With Covid-19 vaccinations possibly on the horizon for children ages 12 to 15 in the United States, pediatricians are concerned about the challenge of getting children up-to-date on their childhood vaccines and balancing that with scheduling potential Covid-19 shots.
“We have seen throughout the pandemic that there has been a decline in routine immunizations, and that does concern me greatly as a pediatrician because I know that many children have missed other important vaccines for diseases like measles or whooping cough – which, like Covid-19, can be deadly,” Dr. Lisa Costello, a pediatrician at WVU Medicine Children’s Hospital and a member of the American Academy of Pediatrics’ Committee on State Government Affairs, told CNN on Friday.
Parents are urged to get their children caught up on immunizations since, Costello said, eventually younger children could soon also be eligible to get vaccinated against Covid-19.
Signs first emerged around the spring of last year that childhood vaccinations have plunged since the pandemic began. One study published in May 2020 by the US Centers for Disease Control and Prevention found that the number of childhood vaccines administered in Michigan dropped by as much as 22%.
“It’s been documented over the past year that routine childhood immunizations have declined because people weren’t going for well child exams. People were avoiding health settings when not absolutely necessary, and so those rates dipped,” Jill Rosenthal, senior program director at the National Academy for State Health Policy, told CNN on Friday.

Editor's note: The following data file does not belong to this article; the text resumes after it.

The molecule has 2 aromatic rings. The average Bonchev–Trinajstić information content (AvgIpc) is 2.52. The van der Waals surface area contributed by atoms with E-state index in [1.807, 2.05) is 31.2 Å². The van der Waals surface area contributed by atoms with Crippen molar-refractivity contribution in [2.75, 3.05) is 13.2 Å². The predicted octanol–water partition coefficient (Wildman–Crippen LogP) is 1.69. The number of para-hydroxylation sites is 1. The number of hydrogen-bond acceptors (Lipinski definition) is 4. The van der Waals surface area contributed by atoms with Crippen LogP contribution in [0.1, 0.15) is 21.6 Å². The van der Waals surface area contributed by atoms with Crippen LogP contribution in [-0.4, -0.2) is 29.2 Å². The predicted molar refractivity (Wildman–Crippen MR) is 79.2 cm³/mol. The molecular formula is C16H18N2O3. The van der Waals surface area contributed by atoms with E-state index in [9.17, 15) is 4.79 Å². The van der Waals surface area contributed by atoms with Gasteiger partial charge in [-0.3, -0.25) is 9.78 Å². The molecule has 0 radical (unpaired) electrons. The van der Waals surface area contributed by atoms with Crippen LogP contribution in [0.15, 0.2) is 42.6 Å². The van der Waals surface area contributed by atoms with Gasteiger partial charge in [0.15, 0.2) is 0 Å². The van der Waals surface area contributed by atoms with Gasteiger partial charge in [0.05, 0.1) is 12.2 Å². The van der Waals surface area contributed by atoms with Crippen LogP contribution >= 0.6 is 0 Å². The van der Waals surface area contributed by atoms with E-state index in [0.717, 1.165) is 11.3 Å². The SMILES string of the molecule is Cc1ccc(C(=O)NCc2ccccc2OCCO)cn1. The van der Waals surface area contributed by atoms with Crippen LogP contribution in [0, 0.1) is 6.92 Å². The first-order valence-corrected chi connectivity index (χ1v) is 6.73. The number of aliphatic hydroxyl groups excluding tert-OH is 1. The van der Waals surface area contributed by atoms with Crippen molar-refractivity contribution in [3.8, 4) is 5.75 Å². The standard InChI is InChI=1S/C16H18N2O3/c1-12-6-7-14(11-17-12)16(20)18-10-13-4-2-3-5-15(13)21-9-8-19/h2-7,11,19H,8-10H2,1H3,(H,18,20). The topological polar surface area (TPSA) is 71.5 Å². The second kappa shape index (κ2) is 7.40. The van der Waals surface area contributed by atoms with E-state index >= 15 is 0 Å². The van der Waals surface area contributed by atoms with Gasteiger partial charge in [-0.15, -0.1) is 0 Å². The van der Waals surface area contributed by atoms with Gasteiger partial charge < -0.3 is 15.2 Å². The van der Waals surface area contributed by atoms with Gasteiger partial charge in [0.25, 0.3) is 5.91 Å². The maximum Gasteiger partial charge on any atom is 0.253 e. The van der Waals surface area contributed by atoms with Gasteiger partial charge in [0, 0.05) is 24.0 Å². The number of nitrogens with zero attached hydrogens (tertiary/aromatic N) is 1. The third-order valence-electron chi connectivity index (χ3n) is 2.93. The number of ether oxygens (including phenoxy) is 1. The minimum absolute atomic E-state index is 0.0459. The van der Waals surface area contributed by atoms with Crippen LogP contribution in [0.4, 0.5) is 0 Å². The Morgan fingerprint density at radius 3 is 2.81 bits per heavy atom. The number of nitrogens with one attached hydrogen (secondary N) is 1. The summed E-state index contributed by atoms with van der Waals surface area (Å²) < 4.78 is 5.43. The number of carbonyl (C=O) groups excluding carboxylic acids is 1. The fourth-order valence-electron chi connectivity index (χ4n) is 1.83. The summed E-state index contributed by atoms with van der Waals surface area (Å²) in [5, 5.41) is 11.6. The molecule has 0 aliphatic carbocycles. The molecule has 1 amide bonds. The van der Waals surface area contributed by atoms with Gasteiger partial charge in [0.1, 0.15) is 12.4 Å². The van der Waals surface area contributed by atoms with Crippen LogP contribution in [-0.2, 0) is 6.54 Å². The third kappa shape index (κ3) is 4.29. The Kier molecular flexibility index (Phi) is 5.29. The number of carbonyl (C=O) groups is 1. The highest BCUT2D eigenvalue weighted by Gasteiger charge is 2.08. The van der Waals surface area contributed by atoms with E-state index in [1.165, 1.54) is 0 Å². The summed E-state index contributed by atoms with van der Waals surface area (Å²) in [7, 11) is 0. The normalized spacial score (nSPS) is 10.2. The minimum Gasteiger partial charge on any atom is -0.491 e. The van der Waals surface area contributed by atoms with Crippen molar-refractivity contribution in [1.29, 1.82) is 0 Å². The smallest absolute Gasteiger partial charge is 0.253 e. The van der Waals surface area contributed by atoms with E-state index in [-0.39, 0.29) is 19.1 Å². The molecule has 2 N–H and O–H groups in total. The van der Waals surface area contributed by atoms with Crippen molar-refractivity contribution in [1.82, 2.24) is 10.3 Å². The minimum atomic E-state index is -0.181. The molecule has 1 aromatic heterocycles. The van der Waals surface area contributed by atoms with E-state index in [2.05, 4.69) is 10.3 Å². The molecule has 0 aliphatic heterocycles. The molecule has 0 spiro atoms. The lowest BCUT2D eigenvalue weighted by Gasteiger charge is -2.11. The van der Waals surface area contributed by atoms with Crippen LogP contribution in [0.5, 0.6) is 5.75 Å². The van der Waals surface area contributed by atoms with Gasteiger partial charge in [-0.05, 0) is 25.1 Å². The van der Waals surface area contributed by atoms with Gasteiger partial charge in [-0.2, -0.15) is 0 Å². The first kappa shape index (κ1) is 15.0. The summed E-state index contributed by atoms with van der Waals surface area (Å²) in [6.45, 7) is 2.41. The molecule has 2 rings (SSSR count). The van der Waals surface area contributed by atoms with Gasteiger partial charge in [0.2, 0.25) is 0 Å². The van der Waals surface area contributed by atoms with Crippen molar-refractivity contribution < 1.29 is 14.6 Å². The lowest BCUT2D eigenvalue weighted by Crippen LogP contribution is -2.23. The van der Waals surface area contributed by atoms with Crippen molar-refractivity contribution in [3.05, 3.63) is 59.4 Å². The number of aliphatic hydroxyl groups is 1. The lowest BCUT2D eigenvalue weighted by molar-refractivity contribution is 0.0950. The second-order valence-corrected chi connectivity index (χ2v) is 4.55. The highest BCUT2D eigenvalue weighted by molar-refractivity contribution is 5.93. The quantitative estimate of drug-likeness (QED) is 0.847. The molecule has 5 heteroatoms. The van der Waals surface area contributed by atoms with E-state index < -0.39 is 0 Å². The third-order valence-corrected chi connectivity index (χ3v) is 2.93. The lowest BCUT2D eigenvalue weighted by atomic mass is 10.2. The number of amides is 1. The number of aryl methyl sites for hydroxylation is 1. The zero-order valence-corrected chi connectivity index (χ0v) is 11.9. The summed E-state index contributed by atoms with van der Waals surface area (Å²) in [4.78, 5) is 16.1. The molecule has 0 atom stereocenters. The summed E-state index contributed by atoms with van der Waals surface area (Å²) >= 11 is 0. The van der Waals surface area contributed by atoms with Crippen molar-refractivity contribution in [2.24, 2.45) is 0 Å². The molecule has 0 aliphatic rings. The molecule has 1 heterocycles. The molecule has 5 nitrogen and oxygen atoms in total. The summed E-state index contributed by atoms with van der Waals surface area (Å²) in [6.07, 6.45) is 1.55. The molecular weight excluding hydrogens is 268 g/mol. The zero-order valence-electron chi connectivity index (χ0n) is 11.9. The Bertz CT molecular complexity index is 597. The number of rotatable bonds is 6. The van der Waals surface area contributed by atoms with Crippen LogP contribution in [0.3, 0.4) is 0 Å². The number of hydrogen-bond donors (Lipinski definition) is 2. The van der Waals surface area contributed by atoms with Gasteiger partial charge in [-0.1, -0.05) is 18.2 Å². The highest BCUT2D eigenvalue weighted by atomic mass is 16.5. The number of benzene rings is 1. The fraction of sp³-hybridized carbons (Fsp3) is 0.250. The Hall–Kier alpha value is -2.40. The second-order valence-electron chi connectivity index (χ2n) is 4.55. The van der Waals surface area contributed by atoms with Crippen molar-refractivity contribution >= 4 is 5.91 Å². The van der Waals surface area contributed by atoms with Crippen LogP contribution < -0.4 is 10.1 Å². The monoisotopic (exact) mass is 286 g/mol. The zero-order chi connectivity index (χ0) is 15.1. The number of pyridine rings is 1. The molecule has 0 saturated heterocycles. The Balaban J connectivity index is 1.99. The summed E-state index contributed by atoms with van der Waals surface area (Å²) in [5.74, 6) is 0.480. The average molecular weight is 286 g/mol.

Now, “they’re getting back to normal for some populations of kids, and some populations of kids are still a bit behind. So, there’s a real concerted effort right now to catch kids up on those routine immunizations, but there’s also a blackout period that no one can have other vaccines at the same time that they’re getting the Covid-19 vaccine,” Rosenthal said.
“So, it’s an interesting dilemma of how states and providers are going to think about trying to catch kids up at the same time that the Covid-19 vaccine is becoming available (for children ages 12 to 15) – and particularly right now because a lot of the catch up routine immunizations happen as a result of school requirements,” Rosenthal said. “Summer, maybe early fall, is a time where you see concerted efforts to make sure kids are fully immunized.”
It’s recommended to wait two weeks after getting the Covid-19 vaccine before getting other immunizations, according to the American Academy of Family Physicians.
“We do not yet know whether we will be able to co-administer vaccines – meaning you may have to get the Covid-19 vaccine solo, not with other vaccines,” Costello said.
The Pfizer/BioNTech Covid-19 vaccine, which is being considered for authorization in children and teens ages 12 to 15, is administered as two doses, three weeks apart.
“Then you have to wait two weeks after that,” Costello said. “So, it’s really important that parents now are choosing to get their children caught up on other vaccines that they may have had to miss, even if they’re under age 12.”
Costello added that she has treated children of various ages for Covid-19 in the hospital – from a two-month-old baby having trouble breathing, the infant’s small chest slowly expanding up and down – to a 17-year-old teen needing oxygen support. She hopes that the potential roll out of Covid-19 vaccines for children can help curb the risk of young people getting sick.
Costello said, “It’s going to be important that they are vaccinated – to help protect themselves, but also to protect their families and their loved ones and their communities.”
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